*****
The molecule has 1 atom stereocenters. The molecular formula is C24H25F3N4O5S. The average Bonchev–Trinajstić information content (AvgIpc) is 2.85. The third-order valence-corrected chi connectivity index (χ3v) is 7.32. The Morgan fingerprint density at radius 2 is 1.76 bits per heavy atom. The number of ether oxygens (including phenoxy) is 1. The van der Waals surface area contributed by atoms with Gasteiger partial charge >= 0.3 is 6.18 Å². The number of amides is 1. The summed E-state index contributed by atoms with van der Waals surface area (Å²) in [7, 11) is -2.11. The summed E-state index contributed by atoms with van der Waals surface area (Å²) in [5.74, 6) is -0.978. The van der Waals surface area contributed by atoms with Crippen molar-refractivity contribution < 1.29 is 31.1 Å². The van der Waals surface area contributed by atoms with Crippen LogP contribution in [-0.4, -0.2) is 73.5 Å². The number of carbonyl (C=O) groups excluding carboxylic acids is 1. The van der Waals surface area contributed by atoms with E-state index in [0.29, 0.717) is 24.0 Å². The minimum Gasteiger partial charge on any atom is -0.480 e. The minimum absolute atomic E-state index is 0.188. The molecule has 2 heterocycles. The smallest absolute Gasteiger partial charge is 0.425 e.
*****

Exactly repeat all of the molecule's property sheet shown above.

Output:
The molecule has 1 atom stereocenters. The molecular formula is C24H25F3N4O5S. The average Bonchev–Trinajstić information content (AvgIpc) is 2.85. The third-order valence-corrected chi connectivity index (χ3v) is 7.32. The Morgan fingerprint density at radius 2 is 1.76 bits per heavy atom. The number of ether oxygens (including phenoxy) is 1. The van der Waals surface area contributed by atoms with Gasteiger partial charge >= 0.3 is 6.18 Å². The number of amides is 1. The summed E-state index contributed by atoms with van der Waals surface area (Å²) in [7, 11) is -2.11. The summed E-state index contributed by atoms with van der Waals surface area (Å²) in [5.74, 6) is -0.978. The van der Waals surface area contributed by atoms with Crippen molar-refractivity contribution < 1.29 is 31.1 Å². The van der Waals surface area contributed by atoms with Crippen LogP contribution in [-0.4, -0.2) is 73.5 Å². The number of carbonyl (C=O) groups excluding carboxylic acids is 1. The van der Waals surface area contributed by atoms with E-state index in [0.29, 0.717) is 24.0 Å². The minimum Gasteiger partial charge on any atom is -0.480 e. The minimum absolute atomic E-state index is 0.188. The molecule has 2 heterocycles. The smallest absolute Gasteiger partial charge is 0.425 e.